Kids from military families are more likely to say they're bullied at school, that they've tried alcohol, carried a weapon or been in a fight, a new study shows.
Researchers found that military brats (and they do prefer that term) were 50 percent more likely to be involved in violence, 40 percent more likely than civilian kids to be harassed and 90 percent more likely to admit to carrying a weapon.
"They fall into a pattern of what looks like being bullied or being isolated," Ron Avi Aston at the University of Southern California School of Social Work, who oversaw the study, told NBC News.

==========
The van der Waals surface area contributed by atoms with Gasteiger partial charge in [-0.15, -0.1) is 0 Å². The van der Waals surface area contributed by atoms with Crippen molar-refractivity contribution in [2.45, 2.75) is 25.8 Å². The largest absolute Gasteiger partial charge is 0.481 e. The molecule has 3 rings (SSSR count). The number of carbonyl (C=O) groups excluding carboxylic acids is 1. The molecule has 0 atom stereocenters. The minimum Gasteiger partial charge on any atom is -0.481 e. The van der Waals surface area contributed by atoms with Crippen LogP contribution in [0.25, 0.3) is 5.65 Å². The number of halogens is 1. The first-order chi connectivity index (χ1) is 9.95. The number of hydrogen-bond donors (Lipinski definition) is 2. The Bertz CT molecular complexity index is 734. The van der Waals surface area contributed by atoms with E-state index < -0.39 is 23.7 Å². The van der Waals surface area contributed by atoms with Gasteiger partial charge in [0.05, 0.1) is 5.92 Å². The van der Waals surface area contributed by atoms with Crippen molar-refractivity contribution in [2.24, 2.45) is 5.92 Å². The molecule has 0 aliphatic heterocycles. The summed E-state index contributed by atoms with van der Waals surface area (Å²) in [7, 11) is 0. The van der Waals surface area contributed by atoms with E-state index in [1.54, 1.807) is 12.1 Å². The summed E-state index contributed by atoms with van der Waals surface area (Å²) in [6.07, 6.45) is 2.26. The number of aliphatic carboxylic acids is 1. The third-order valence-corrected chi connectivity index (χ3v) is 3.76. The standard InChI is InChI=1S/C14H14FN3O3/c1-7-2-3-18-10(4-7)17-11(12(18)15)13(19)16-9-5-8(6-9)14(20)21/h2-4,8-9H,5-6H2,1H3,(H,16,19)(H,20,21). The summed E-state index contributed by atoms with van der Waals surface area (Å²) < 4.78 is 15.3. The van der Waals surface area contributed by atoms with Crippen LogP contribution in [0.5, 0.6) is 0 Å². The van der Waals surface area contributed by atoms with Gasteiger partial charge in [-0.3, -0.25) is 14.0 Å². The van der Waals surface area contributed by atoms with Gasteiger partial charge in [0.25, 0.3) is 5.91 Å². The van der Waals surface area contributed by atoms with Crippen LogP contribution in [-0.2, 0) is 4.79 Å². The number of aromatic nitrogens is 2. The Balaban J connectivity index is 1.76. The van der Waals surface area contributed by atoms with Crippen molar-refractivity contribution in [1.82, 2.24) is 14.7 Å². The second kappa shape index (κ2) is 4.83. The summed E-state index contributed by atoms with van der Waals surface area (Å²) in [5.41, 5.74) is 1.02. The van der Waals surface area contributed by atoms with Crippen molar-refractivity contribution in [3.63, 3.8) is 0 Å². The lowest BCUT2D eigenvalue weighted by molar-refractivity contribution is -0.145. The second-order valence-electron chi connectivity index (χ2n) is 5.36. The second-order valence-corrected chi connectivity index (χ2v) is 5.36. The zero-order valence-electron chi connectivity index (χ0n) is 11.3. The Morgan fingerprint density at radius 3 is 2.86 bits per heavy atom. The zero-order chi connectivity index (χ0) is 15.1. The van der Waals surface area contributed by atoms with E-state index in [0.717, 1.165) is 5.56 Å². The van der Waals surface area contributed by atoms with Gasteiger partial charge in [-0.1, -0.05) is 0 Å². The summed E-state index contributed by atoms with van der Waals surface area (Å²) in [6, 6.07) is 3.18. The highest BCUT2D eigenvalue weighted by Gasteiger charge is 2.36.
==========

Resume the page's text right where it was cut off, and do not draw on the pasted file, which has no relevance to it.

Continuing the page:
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Especially in the past 15 years, their families have often been forced to endure long, stressful separations as one or more parents are repeatedly deployed in war zones including Iraq and Afghanistan.